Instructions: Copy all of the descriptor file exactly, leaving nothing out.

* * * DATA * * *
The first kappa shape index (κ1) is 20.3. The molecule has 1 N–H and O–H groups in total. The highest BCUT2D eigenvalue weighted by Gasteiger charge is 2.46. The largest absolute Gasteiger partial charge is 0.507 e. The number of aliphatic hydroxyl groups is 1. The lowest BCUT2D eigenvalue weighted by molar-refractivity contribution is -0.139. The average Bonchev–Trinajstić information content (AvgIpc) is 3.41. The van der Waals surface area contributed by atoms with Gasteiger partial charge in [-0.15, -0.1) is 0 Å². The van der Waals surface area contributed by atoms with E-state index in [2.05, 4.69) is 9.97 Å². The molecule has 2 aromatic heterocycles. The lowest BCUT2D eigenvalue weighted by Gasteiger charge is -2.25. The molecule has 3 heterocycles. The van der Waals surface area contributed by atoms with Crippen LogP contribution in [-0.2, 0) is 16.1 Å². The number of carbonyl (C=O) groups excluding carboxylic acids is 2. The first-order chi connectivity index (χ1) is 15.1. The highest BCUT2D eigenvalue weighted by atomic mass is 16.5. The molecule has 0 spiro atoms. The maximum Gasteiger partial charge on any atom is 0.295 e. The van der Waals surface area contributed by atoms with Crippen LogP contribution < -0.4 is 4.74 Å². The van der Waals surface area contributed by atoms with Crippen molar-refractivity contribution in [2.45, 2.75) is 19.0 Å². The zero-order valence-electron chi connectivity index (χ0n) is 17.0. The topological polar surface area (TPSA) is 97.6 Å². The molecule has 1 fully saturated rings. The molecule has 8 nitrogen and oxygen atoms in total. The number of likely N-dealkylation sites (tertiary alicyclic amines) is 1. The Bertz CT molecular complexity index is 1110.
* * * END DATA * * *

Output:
The first kappa shape index (κ1) is 20.3. The molecule has 1 N–H and O–H groups in total. The highest BCUT2D eigenvalue weighted by Gasteiger charge is 2.46. The largest absolute Gasteiger partial charge is 0.507 e. The number of aliphatic hydroxyl groups is 1. The lowest BCUT2D eigenvalue weighted by molar-refractivity contribution is -0.139. The average Bonchev–Trinajstić information content (AvgIpc) is 3.41. The van der Waals surface area contributed by atoms with Gasteiger partial charge in [-0.15, -0.1) is 0 Å². The van der Waals surface area contributed by atoms with E-state index in [2.05, 4.69) is 9.97 Å². The molecule has 2 aromatic heterocycles. The lowest BCUT2D eigenvalue weighted by Gasteiger charge is -2.25. The molecule has 3 heterocycles. The van der Waals surface area contributed by atoms with Crippen LogP contribution in [-0.2, 0) is 16.1 Å². The number of carbonyl (C=O) groups excluding carboxylic acids is 2. The first-order chi connectivity index (χ1) is 15.1. The highest BCUT2D eigenvalue weighted by atomic mass is 16.5. The molecule has 0 spiro atoms. The maximum Gasteiger partial charge on any atom is 0.295 e. The van der Waals surface area contributed by atoms with Crippen LogP contribution < -0.4 is 4.74 Å². The van der Waals surface area contributed by atoms with Crippen molar-refractivity contribution in [2.45, 2.75) is 19.0 Å². The zero-order valence-electron chi connectivity index (χ0n) is 17.0. The topological polar surface area (TPSA) is 97.6 Å². The molecule has 1 fully saturated rings. The molecule has 8 nitrogen and oxygen atoms in total. The number of likely N-dealkylation sites (tertiary alicyclic amines) is 1. The Bertz CT molecular complexity index is 1110.